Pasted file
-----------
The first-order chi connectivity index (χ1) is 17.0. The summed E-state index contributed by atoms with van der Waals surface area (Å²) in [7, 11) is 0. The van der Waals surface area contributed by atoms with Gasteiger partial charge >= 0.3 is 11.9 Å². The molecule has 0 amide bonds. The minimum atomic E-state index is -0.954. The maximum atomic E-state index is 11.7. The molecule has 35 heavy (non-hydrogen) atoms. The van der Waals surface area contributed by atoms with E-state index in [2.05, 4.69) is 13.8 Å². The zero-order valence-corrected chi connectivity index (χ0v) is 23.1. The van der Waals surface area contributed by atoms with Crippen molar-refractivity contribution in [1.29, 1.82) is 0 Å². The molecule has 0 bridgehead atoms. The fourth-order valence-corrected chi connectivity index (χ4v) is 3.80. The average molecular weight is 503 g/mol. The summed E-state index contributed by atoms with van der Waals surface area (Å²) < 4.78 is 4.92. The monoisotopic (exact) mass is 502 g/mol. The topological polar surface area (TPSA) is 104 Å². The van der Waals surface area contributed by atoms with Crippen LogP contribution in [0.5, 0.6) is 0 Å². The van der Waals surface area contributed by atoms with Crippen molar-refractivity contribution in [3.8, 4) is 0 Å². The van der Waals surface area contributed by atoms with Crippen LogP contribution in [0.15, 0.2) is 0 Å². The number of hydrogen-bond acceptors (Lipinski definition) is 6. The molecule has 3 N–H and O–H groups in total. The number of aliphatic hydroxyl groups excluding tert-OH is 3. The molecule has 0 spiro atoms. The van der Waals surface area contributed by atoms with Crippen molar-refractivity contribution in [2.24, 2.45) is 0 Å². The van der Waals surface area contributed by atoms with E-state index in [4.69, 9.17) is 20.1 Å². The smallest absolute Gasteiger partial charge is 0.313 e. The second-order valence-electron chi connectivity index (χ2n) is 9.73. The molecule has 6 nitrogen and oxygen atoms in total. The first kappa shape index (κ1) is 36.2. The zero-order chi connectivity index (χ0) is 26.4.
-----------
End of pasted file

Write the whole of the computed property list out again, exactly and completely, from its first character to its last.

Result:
The first-order chi connectivity index (χ1) is 17.0. The summed E-state index contributed by atoms with van der Waals surface area (Å²) in [7, 11) is 0. The van der Waals surface area contributed by atoms with Gasteiger partial charge >= 0.3 is 11.9 Å². The molecule has 0 amide bonds. The minimum atomic E-state index is -0.954. The maximum atomic E-state index is 11.7. The molecule has 35 heavy (non-hydrogen) atoms. The van der Waals surface area contributed by atoms with E-state index in [2.05, 4.69) is 13.8 Å². The zero-order valence-corrected chi connectivity index (χ0v) is 23.1. The van der Waals surface area contributed by atoms with Crippen molar-refractivity contribution in [1.29, 1.82) is 0 Å². The molecule has 0 bridgehead atoms. The fourth-order valence-corrected chi connectivity index (χ4v) is 3.80. The average molecular weight is 503 g/mol. The summed E-state index contributed by atoms with van der Waals surface area (Å²) < 4.78 is 4.92. The monoisotopic (exact) mass is 502 g/mol. The topological polar surface area (TPSA) is 104 Å². The van der Waals surface area contributed by atoms with Crippen LogP contribution in [0.5, 0.6) is 0 Å². The van der Waals surface area contributed by atoms with Crippen molar-refractivity contribution in [3.8, 4) is 0 Å². The van der Waals surface area contributed by atoms with Crippen LogP contribution in [0.15, 0.2) is 0 Å². The number of hydrogen-bond acceptors (Lipinski definition) is 6. The molecule has 3 N–H and O–H groups in total. The number of aliphatic hydroxyl groups excluding tert-OH is 3. The molecule has 0 spiro atoms. The van der Waals surface area contributed by atoms with Crippen molar-refractivity contribution in [2.24, 2.45) is 0 Å². The van der Waals surface area contributed by atoms with E-state index in [4.69, 9.17) is 20.1 Å². The smallest absolute Gasteiger partial charge is 0.313 e. The second-order valence-electron chi connectivity index (χ2n) is 9.73. The molecule has 6 nitrogen and oxygen atoms in total. The first kappa shape index (κ1) is 36.2. The zero-order chi connectivity index (χ0) is 26.4.